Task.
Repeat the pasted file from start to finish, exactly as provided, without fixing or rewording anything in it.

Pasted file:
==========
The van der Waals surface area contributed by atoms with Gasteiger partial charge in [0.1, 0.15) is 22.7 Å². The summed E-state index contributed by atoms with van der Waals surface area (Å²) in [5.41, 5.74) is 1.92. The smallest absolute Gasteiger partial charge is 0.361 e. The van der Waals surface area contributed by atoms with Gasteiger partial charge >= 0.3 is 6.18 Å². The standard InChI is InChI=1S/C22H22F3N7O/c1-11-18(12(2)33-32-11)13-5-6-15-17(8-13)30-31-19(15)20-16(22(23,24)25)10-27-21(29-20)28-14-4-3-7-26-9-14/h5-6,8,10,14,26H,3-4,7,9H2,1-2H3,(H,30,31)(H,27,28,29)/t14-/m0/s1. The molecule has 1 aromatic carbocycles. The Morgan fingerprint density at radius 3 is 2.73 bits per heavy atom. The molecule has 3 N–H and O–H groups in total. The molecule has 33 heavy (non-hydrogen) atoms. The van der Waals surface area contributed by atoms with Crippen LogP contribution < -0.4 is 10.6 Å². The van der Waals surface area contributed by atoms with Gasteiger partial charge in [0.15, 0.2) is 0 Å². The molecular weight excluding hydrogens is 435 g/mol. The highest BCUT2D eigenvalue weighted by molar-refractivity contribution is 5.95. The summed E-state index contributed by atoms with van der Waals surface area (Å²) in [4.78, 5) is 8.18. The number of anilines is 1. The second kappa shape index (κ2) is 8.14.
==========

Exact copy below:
The van der Waals surface area contributed by atoms with Gasteiger partial charge in [0.1, 0.15) is 22.7 Å². The summed E-state index contributed by atoms with van der Waals surface area (Å²) in [5.41, 5.74) is 1.92. The smallest absolute Gasteiger partial charge is 0.361 e. The van der Waals surface area contributed by atoms with Gasteiger partial charge >= 0.3 is 6.18 Å². The standard InChI is InChI=1S/C22H22F3N7O/c1-11-18(12(2)33-32-11)13-5-6-15-17(8-13)30-31-19(15)20-16(22(23,24)25)10-27-21(29-20)28-14-4-3-7-26-9-14/h5-6,8,10,14,26H,3-4,7,9H2,1-2H3,(H,30,31)(H,27,28,29)/t14-/m0/s1. The molecule has 1 aromatic carbocycles. The Morgan fingerprint density at radius 3 is 2.73 bits per heavy atom. The molecule has 3 N–H and O–H groups in total. The molecule has 33 heavy (non-hydrogen) atoms. The van der Waals surface area contributed by atoms with Crippen LogP contribution < -0.4 is 10.6 Å². The van der Waals surface area contributed by atoms with Gasteiger partial charge in [0.15, 0.2) is 0 Å². The molecular weight excluding hydrogens is 435 g/mol. The highest BCUT2D eigenvalue weighted by molar-refractivity contribution is 5.95. The summed E-state index contributed by atoms with van der Waals surface area (Å²) in [4.78, 5) is 8.18. The number of anilines is 1. The second kappa shape index (κ2) is 8.14.